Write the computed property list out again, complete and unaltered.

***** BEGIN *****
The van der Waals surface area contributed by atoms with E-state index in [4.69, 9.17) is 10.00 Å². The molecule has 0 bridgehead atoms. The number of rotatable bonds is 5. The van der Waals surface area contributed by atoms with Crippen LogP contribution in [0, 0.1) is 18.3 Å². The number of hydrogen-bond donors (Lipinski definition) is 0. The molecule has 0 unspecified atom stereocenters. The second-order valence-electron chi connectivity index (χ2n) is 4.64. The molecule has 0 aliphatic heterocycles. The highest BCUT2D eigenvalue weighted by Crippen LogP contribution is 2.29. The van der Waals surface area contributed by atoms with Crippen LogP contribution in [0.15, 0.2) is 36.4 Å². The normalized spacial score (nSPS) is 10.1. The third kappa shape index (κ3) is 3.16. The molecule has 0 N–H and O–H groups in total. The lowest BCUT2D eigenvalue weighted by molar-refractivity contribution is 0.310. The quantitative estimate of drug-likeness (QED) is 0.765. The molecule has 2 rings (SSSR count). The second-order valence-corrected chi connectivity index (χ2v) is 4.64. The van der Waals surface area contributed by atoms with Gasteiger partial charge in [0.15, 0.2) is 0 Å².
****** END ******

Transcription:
The van der Waals surface area contributed by atoms with E-state index in [4.69, 9.17) is 10.00 Å². The molecule has 0 bridgehead atoms. The number of rotatable bonds is 5. The van der Waals surface area contributed by atoms with Crippen LogP contribution in [0, 0.1) is 18.3 Å². The number of hydrogen-bond donors (Lipinski definition) is 0. The molecule has 0 unspecified atom stereocenters. The second-order valence-electron chi connectivity index (χ2n) is 4.64. The molecule has 0 aliphatic heterocycles. The highest BCUT2D eigenvalue weighted by Crippen LogP contribution is 2.29. The van der Waals surface area contributed by atoms with Crippen LogP contribution in [0.15, 0.2) is 36.4 Å². The normalized spacial score (nSPS) is 10.1. The third kappa shape index (κ3) is 3.16. The molecule has 0 N–H and O–H groups in total. The lowest BCUT2D eigenvalue weighted by molar-refractivity contribution is 0.310. The quantitative estimate of drug-likeness (QED) is 0.765. The molecule has 2 rings (SSSR count). The second-order valence-corrected chi connectivity index (χ2v) is 4.64. The van der Waals surface area contributed by atoms with Gasteiger partial charge in [0.15, 0.2) is 0 Å².